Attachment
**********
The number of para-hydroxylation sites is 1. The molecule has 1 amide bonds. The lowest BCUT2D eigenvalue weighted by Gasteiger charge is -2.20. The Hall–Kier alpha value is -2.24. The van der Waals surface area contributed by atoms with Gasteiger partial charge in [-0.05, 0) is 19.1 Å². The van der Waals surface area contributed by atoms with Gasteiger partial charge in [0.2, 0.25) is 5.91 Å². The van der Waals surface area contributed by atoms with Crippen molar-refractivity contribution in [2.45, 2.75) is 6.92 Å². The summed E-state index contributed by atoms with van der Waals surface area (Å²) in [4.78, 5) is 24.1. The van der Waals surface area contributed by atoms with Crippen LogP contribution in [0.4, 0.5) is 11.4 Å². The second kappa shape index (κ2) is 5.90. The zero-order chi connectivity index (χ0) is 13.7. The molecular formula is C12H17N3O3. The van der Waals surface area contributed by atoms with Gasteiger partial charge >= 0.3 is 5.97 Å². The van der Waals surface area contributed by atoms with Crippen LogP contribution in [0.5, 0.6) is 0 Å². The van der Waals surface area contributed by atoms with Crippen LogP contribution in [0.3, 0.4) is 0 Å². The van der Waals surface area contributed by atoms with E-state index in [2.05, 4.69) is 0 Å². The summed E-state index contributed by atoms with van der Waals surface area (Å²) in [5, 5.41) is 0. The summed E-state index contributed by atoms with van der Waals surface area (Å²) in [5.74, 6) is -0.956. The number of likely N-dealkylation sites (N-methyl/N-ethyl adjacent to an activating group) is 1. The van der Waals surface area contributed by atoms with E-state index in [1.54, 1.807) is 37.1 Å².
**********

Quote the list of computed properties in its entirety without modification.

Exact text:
The number of para-hydroxylation sites is 1. The molecule has 1 amide bonds. The lowest BCUT2D eigenvalue weighted by Gasteiger charge is -2.20. The Hall–Kier alpha value is -2.24. The van der Waals surface area contributed by atoms with Gasteiger partial charge in [-0.05, 0) is 19.1 Å². The van der Waals surface area contributed by atoms with Gasteiger partial charge in [0.2, 0.25) is 5.91 Å². The van der Waals surface area contributed by atoms with Crippen molar-refractivity contribution in [2.45, 2.75) is 6.92 Å². The summed E-state index contributed by atoms with van der Waals surface area (Å²) in [4.78, 5) is 24.1. The van der Waals surface area contributed by atoms with Crippen LogP contribution in [0.4, 0.5) is 11.4 Å². The second kappa shape index (κ2) is 5.90. The zero-order chi connectivity index (χ0) is 13.7. The molecular formula is C12H17N3O3. The van der Waals surface area contributed by atoms with Gasteiger partial charge >= 0.3 is 5.97 Å². The van der Waals surface area contributed by atoms with Crippen LogP contribution in [0.5, 0.6) is 0 Å². The van der Waals surface area contributed by atoms with Crippen LogP contribution in [0.3, 0.4) is 0 Å². The van der Waals surface area contributed by atoms with E-state index in [2.05, 4.69) is 0 Å². The summed E-state index contributed by atoms with van der Waals surface area (Å²) in [5, 5.41) is 0. The summed E-state index contributed by atoms with van der Waals surface area (Å²) in [5.74, 6) is -0.956. The number of likely N-dealkylation sites (N-methyl/N-ethyl adjacent to an activating group) is 1. The van der Waals surface area contributed by atoms with E-state index in [1.54, 1.807) is 37.1 Å².